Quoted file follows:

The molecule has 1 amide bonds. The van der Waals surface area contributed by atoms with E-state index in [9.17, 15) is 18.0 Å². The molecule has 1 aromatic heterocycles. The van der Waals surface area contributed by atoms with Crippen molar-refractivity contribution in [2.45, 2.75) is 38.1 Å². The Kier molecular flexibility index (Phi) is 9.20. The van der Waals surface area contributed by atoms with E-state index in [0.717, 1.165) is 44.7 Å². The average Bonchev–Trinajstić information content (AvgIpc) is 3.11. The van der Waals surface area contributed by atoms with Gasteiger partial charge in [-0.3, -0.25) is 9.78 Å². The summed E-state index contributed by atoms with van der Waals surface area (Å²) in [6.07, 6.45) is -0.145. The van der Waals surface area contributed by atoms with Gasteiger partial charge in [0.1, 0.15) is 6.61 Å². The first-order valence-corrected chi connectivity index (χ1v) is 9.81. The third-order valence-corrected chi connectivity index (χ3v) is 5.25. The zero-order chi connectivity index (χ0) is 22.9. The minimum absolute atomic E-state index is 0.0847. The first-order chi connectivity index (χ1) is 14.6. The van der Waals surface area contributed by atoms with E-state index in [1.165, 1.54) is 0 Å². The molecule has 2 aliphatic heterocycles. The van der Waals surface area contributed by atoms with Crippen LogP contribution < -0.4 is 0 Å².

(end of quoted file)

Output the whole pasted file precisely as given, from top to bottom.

The molecule has 1 amide bonds. The van der Waals surface area contributed by atoms with E-state index in [9.17, 15) is 18.0 Å². The molecule has 1 aromatic heterocycles. The van der Waals surface area contributed by atoms with Crippen molar-refractivity contribution in [2.45, 2.75) is 38.1 Å². The Kier molecular flexibility index (Phi) is 9.20. The van der Waals surface area contributed by atoms with E-state index in [0.717, 1.165) is 44.7 Å². The average Bonchev–Trinajstić information content (AvgIpc) is 3.11. The van der Waals surface area contributed by atoms with Gasteiger partial charge in [-0.3, -0.25) is 9.78 Å². The summed E-state index contributed by atoms with van der Waals surface area (Å²) in [6.07, 6.45) is -0.145. The van der Waals surface area contributed by atoms with Gasteiger partial charge in [0.1, 0.15) is 6.61 Å². The first-order valence-corrected chi connectivity index (χ1v) is 9.81. The third-order valence-corrected chi connectivity index (χ3v) is 5.25. The zero-order chi connectivity index (χ0) is 22.9. The minimum absolute atomic E-state index is 0.0847. The first-order chi connectivity index (χ1) is 14.6. The van der Waals surface area contributed by atoms with E-state index in [1.165, 1.54) is 0 Å². The molecule has 2 aliphatic heterocycles. The van der Waals surface area contributed by atoms with Crippen LogP contribution < -0.4 is 0 Å².